Professor Spotlight: Jennifer Lyles


Photo by: Contributed Photo

Jennifer Lyles, an FMU alumna, continues her research in biology while also teaching at her alma mater.

Having experienced first-hand the life of an FMU Patriot, Jennifer Lyles offers a personable experience to her students.

A native of Florence, SC, Jennifer Lyles is a sixth-year biology professor at FMU. She attended FMU as an undergraduate student, obtaining a bachelor’s in biology. After graduating, Lyles went on to attend the University of Florida College of Medicine, where she obtained a Ph.D. in biomedical sciences with a concentration in genetics.

“Having family members that worked [at FMU] in various capacities, it was really just a natural fit,” Lyles said. “I was already really familiar with FMU.”

Lyles said the biology department was extremely supportive of her endeavors as a student. Because of this, it was encouraging to have opportunities present where she may not have found on her own, as well as building relationships with professors.

“When I started getting interested in research, they helped me find available research opportunities,” Lyles said.

Halfway through undergrad, as her interest in the field continued, she decided acquiring more experience would be a big part of her post-graduation plans. Lyles participated in several research projects in graduate school, as well as during her professional career at FMU.

Lyles is currently working on two research projects. One project focuses on viral vectors, where harmless viruses are used for gene therapy to treat genetic disorders, while the other focuses on probiotic microorganisms, bacteria and yeast that are beneficial to health.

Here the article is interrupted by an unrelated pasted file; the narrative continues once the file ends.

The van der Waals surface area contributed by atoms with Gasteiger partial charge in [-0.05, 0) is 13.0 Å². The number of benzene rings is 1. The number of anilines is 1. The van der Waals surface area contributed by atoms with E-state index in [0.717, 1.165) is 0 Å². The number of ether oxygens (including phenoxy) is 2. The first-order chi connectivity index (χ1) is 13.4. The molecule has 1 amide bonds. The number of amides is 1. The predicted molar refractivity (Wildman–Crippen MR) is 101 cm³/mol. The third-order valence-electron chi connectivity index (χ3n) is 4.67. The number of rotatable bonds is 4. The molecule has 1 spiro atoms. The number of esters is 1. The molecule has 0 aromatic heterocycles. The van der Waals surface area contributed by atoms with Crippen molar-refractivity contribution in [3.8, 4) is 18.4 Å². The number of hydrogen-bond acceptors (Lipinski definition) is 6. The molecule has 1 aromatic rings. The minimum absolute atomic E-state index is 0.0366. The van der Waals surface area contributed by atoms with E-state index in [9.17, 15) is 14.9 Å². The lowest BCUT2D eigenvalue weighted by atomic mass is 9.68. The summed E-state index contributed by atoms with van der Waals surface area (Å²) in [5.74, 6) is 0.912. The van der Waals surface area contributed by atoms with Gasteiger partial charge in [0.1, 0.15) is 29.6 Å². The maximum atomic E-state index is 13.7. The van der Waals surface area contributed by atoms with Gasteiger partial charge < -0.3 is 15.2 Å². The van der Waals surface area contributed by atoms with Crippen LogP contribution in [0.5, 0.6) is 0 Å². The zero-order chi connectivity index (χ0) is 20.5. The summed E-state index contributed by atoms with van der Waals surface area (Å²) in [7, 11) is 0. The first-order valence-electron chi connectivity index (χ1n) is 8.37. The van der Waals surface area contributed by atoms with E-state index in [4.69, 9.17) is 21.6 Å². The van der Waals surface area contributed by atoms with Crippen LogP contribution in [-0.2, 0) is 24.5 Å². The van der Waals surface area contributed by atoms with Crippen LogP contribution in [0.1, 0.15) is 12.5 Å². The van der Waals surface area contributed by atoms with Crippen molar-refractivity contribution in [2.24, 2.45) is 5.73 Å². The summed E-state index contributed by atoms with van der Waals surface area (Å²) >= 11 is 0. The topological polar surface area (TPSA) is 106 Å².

“Biomedical science is science that has a medical application, often known as bench-to-bedside,” Lyles said. “It’s translational research – research that has some kind of clinical or medical application.”

While in graduate school, Lyles thought her future career could be working for a biotech company. However, her plans changed as she spent more time observing and experiencing additional aspects of the research process on a larger scale. She noted, at a larger university, such as the University of Florida, there is an immense amount of pressure on the researcher to acquire sizeable amounts of grant funding, produce results quickly and publish frequently. Witnessing other researchers struggle with these extreme expectations, she decided researching full-time wasn’t the best option for her.

During her graduate experience, she sought teaching opportunities outside of her graduate program. She eventually landed an opportunity as a teaching assistant and taught a microbiology lab for pre-health undergraduate students at the University of Florida.

“I really loved it,” Lyles said. “I enjoyed it, and I felt it was much more my pace. I knew it would be something I would enjoy doing long-term, and that I would look forward to going to work every day.”

Nearing graduation from the University of Florida, a position opened at FMU for a microbiology professor, and Lyles found herself in Florence again.

In addition to her responsibilities at FMU, Lyles serves on an Institutional Biosafety Committee for Advarra, Inc. As a committee member, she reviews protocols for clinical trials and performs risk assessments. Reviews have included the recently FDA-approved COVID-19 vaccines, among other emerging vaccines and treatments.

Lyles spends her time outside of FMU with her husband and their two young daughters. They especially love camping and spending time at the beach in the summers.

“Francis Marion means a lot to me,” Lyles said. “I’ve had some of my best memories here on this campus, both as a student and as a faculty member. FMU has been such a huge part of my life, and it will always hold a special place in my heart. I feel really fortunate to be a part of what I consider to be a huge family here.”